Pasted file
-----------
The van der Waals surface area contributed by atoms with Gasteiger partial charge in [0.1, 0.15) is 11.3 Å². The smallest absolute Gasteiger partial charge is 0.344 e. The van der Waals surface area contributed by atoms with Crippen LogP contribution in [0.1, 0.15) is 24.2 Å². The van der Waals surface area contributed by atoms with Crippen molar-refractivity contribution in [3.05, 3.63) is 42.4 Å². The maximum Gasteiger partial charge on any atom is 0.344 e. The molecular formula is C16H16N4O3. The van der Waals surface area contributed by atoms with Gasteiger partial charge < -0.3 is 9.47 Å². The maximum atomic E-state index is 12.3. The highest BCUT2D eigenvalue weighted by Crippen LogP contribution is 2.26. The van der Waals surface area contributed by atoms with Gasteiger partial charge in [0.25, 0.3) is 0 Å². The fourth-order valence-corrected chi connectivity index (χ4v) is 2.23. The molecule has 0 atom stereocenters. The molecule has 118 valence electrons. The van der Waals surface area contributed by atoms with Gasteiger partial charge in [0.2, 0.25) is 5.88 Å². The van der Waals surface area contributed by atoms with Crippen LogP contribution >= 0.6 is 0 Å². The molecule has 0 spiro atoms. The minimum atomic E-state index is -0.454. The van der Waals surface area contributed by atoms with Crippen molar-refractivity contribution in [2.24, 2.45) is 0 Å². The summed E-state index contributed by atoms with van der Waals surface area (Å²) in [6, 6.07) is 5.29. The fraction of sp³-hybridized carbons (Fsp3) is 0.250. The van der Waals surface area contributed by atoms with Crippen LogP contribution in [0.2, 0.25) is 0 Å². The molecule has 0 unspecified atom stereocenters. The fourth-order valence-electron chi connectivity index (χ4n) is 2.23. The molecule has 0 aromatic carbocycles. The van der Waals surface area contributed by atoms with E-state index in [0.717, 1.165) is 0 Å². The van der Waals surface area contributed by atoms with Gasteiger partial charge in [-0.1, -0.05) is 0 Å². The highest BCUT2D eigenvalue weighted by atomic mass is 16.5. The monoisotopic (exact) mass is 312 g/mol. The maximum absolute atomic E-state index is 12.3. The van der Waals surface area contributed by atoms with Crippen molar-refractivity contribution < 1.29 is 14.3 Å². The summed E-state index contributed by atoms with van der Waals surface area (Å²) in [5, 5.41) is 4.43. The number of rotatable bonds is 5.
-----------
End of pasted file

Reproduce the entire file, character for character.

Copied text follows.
The van der Waals surface area contributed by atoms with Gasteiger partial charge in [0.1, 0.15) is 11.3 Å². The smallest absolute Gasteiger partial charge is 0.344 e. The van der Waals surface area contributed by atoms with Crippen LogP contribution in [0.1, 0.15) is 24.2 Å². The van der Waals surface area contributed by atoms with Crippen molar-refractivity contribution in [3.05, 3.63) is 42.4 Å². The maximum Gasteiger partial charge on any atom is 0.344 e. The molecular formula is C16H16N4O3. The van der Waals surface area contributed by atoms with Gasteiger partial charge < -0.3 is 9.47 Å². The maximum atomic E-state index is 12.3. The highest BCUT2D eigenvalue weighted by Crippen LogP contribution is 2.26. The van der Waals surface area contributed by atoms with Gasteiger partial charge in [0.25, 0.3) is 0 Å². The fourth-order valence-corrected chi connectivity index (χ4v) is 2.23. The molecule has 0 atom stereocenters. The molecule has 118 valence electrons. The van der Waals surface area contributed by atoms with Gasteiger partial charge in [0.2, 0.25) is 5.88 Å². The van der Waals surface area contributed by atoms with Crippen LogP contribution >= 0.6 is 0 Å². The molecule has 0 spiro atoms. The minimum atomic E-state index is -0.454. The van der Waals surface area contributed by atoms with Crippen molar-refractivity contribution in [2.24, 2.45) is 0 Å². The summed E-state index contributed by atoms with van der Waals surface area (Å²) in [6, 6.07) is 5.29. The fraction of sp³-hybridized carbons (Fsp3) is 0.250. The van der Waals surface area contributed by atoms with Crippen LogP contribution in [0.2, 0.25) is 0 Å². The molecule has 0 unspecified atom stereocenters. The fourth-order valence-electron chi connectivity index (χ4n) is 2.23. The molecule has 0 aromatic carbocycles. The van der Waals surface area contributed by atoms with E-state index in [0.717, 1.165) is 0 Å². The van der Waals surface area contributed by atoms with Gasteiger partial charge in [-0.1, -0.05) is 0 Å². The highest BCUT2D eigenvalue weighted by atomic mass is 16.5. The monoisotopic (exact) mass is 312 g/mol. The maximum absolute atomic E-state index is 12.3. The van der Waals surface area contributed by atoms with Crippen molar-refractivity contribution < 1.29 is 14.3 Å². The summed E-state index contributed by atoms with van der Waals surface area (Å²) in [5, 5.41) is 4.43. The number of rotatable bonds is 5.